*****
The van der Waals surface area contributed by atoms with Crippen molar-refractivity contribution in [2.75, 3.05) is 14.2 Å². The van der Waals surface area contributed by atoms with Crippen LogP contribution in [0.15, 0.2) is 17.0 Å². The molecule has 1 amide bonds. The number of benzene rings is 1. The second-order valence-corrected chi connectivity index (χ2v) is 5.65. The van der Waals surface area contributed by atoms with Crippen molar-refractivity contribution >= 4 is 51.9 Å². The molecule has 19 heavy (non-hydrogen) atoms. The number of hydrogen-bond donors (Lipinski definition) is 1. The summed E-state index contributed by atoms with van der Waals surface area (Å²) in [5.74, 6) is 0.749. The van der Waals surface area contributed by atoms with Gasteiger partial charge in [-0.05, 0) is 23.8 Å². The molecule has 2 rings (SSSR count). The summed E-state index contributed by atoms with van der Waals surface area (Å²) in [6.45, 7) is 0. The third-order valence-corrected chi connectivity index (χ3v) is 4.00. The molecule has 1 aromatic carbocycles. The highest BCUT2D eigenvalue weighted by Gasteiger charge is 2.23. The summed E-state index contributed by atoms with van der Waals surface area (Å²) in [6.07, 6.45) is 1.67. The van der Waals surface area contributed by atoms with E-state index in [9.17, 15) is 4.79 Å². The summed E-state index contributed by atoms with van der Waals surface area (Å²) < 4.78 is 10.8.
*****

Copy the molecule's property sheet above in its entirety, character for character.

The van der Waals surface area contributed by atoms with Crippen molar-refractivity contribution in [2.75, 3.05) is 14.2 Å². The van der Waals surface area contributed by atoms with Crippen LogP contribution in [0.15, 0.2) is 17.0 Å². The molecule has 1 amide bonds. The number of benzene rings is 1. The second-order valence-corrected chi connectivity index (χ2v) is 5.65. The van der Waals surface area contributed by atoms with Crippen molar-refractivity contribution >= 4 is 51.9 Å². The molecule has 19 heavy (non-hydrogen) atoms. The number of hydrogen-bond donors (Lipinski definition) is 1. The summed E-state index contributed by atoms with van der Waals surface area (Å²) in [5.74, 6) is 0.749. The van der Waals surface area contributed by atoms with Gasteiger partial charge in [-0.05, 0) is 23.8 Å². The molecule has 2 rings (SSSR count). The summed E-state index contributed by atoms with van der Waals surface area (Å²) in [6.45, 7) is 0. The third-order valence-corrected chi connectivity index (χ3v) is 4.00. The molecule has 1 aromatic carbocycles. The highest BCUT2D eigenvalue weighted by Gasteiger charge is 2.23. The summed E-state index contributed by atoms with van der Waals surface area (Å²) in [6.07, 6.45) is 1.67. The van der Waals surface area contributed by atoms with E-state index in [9.17, 15) is 4.79 Å². The summed E-state index contributed by atoms with van der Waals surface area (Å²) < 4.78 is 10.8.